You can pick any day for your mini-fast that works well for you, but I’d recommend choosing one where you’re busy or out of the house.  It can get really tempting to snack when you’re at home surrounded by food all day, but when you’re occupied with work, school or errands time flies by and you likely won’t have time to even think about food.  Start your mini-fast by eating a light dinner the evening before.  Remember to leave several hours between when you eat and when you go to bed or you won’t sleep very well.  The next morning, start by having a big glass of water and then go about your day.  Make sure you stay hydrated by keeping a water bottle with you.  Like I said, if you have a busy day planned you’ll be surprised how quickly time passes.  Before you know it, it’ll be dinner time again. That’s it, you’re done! 

Let your body rest

You’ll be amazed by how invigorating it feels to free yourself from the burden of a full stomach for a while.  You really can’t realize how much of an energy drain digestion is until you experience a short fast for yourself.  What I want you to understand is that there’s nothing to fear from skipping a few meals on occasion.  From your body’s perspective, there’s no such thing as "skipping a meal" anyway.  Just because we’ve developed social customs for eating at habitual times (whether we’re hungry or not) doesn’t mean it’s always in our best interests.  Instead of following this arbitrary routine, you should simply listen to your body.  If you know you aren’t hungry, don’t feel obligated to eat anyway.  Take the opportunity to let your body rest.

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Mike Dillman has lived a raw-vegan diet since 2004. Because he's experienced the learning curve firsthand, he wants to save you from making the same mistakes yourself. You can visit Mike's blog at Real-World-Raw.com to learn how easy it can be to make a raw-vegan diet fit your busy lifestyle. You can also download his free eBook, "The 7 Biggest Raw Mistakes", where Mike lays out the major missteps beginning raw foodists make that undermine their success and tells you how you can avoid them. To get your free eBook click here.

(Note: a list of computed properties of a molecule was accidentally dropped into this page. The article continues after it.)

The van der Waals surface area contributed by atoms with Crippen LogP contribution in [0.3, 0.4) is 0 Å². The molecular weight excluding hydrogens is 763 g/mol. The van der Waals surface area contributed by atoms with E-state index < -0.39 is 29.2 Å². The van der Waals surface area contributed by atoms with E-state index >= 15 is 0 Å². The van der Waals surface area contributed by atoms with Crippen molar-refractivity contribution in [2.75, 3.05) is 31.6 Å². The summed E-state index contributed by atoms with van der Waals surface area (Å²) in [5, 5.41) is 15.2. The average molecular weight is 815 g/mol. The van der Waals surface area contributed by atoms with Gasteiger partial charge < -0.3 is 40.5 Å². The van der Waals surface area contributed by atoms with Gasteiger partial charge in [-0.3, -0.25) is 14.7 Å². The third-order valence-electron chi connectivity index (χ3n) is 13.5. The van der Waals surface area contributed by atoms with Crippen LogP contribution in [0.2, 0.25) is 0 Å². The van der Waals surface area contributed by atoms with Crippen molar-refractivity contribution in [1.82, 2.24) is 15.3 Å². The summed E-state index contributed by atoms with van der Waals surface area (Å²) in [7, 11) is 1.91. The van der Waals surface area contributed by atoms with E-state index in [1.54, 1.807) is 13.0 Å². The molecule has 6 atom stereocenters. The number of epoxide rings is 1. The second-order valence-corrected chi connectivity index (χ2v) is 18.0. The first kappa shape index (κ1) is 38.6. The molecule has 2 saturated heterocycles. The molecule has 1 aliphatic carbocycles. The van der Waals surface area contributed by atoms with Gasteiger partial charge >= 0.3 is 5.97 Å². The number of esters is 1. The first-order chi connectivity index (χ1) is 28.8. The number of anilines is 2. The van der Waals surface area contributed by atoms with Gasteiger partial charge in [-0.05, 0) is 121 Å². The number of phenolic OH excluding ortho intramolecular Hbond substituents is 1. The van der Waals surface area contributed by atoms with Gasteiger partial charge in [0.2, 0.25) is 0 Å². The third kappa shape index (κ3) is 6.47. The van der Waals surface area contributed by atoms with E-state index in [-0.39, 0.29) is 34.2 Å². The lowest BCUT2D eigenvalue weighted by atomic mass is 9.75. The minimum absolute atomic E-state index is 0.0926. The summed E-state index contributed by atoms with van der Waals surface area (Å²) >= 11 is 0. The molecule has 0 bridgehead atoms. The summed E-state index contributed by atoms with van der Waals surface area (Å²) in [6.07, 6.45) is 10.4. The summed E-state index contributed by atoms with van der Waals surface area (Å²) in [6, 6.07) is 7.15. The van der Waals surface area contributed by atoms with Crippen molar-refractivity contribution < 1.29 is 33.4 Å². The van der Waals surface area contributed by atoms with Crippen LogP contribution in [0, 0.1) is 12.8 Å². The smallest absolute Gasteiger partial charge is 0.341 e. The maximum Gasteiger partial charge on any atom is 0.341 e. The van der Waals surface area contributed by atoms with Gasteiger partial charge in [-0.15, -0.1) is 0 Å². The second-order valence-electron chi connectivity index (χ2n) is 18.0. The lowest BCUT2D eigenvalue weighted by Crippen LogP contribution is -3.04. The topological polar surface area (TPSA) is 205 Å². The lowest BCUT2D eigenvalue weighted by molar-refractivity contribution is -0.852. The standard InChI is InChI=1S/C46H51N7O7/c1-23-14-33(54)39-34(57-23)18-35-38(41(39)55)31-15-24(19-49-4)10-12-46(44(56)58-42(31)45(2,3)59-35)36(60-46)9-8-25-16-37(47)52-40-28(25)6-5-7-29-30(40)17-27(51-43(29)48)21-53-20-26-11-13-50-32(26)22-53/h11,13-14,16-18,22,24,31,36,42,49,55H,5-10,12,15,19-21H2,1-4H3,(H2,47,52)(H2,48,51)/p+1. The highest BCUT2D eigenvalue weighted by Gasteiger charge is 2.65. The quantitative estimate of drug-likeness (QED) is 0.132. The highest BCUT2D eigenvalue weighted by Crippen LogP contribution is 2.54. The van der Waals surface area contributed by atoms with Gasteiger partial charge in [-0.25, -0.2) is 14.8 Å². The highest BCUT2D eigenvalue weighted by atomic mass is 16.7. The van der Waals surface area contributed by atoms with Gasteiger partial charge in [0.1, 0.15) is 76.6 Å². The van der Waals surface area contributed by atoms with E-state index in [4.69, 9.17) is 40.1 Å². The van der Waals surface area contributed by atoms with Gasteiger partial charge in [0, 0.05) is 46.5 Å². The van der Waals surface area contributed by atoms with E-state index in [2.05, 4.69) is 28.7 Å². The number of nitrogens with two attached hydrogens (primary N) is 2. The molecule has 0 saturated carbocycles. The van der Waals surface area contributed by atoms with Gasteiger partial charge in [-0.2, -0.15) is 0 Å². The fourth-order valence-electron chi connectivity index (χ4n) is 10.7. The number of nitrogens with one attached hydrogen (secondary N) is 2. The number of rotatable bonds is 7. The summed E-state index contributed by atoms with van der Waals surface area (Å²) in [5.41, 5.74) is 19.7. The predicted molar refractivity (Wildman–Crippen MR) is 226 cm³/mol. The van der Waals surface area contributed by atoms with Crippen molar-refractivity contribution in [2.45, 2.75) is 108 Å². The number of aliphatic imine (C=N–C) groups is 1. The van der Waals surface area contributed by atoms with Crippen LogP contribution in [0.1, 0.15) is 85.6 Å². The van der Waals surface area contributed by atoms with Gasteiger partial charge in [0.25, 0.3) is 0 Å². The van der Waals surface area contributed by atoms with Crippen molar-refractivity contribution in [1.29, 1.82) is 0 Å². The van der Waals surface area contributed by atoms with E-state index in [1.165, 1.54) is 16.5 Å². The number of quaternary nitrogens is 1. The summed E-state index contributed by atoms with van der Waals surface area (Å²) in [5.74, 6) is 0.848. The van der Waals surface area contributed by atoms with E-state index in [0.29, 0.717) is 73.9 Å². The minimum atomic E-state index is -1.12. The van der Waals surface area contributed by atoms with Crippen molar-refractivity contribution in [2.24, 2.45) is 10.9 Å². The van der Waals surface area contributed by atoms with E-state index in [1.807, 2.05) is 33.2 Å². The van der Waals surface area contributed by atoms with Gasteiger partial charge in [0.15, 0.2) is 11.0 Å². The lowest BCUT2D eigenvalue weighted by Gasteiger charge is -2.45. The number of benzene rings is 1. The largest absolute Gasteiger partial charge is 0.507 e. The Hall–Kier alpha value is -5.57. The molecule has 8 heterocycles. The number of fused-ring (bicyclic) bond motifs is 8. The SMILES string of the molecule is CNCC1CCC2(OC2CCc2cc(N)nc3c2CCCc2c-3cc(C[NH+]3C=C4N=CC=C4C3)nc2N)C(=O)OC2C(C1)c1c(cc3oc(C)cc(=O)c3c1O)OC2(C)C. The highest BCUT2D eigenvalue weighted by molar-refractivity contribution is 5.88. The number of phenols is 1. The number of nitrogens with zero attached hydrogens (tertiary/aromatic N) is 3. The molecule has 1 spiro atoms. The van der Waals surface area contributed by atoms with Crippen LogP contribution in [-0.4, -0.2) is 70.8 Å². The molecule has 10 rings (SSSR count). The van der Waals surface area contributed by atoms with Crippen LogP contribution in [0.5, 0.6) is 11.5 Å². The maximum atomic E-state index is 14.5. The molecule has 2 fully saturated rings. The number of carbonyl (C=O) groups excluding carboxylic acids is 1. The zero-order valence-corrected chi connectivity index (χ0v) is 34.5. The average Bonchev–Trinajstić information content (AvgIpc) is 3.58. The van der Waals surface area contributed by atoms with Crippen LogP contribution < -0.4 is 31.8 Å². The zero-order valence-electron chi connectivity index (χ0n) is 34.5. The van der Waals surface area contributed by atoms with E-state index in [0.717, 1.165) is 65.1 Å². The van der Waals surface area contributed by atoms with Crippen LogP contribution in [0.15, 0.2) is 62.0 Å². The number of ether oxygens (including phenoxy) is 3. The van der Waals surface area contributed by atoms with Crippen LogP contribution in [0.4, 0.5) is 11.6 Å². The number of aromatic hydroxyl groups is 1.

Monday
Oct262009

Eating Raw in the Cold

Not all of us are lucky enough to live in a sunny, tropical paradise.  For those of us who live somewhere that gets cold in the winter, hot foods and drinks may be part of the daily routine.  If so, you may be wondering how you can replace your usual coffees and soups with raw alternatives.

I'm going to answer this question a little differently than you might expect.  In fact, I'll flip it on it's head.

Generating heat internally

Finding raw replacements for hot cooked foods might seem important at first, but with a little reflection we can see it’s actually backwards reasoning.  We’re proposing a bandage solution for the problem  rather than preventing it in the first place.  Humans are warm-blooded animals, which means we generate our own heat internally.  Unlike cold-blooded animals, we don’t rely on the incoming warmth from our environment such as sunning ourselves on rocks (or eating hot, cooked food).  All we need to do is provide our body with the right conditions to allow it to do its job and produce sufficient body heat.  Eating a raw-vegan diet is one great way to do this because it frees up a lot of extra energy which can be used to keep us warm. 

Rebuild your vitality

That’s really a very important key.  If your body is sick and fatigued from eating an unhealthy cooked diet it won’t be able to resist the cold.  Downing hot, cooked food doesn’t fix this.  What you really need instead is to change your lifestyle and rebuild your vitality from within. 

Avoid cold food and drinks

Another way to help your body keep warm is to avoid eating cold foods.  This seems obvious, of course, but if you think about it, how many times each day do you find yourself grabbing something straight out of the fridge and eating it?  Likely more often than you realize, and each time you do that you’re sending an ice pack directly to the core of your body.  This is hardly the best way to keep the cold out.  Instead, remember to plan ahead by keeping a day’s worth of fruit sitting on your countertop.  I make a habit of setting fruit out every night so it’s ready for the next day.  This way I’m not eating chilled apples, oranges, and grapes right out of the fridge.

Yes, of course you can still have warm stuff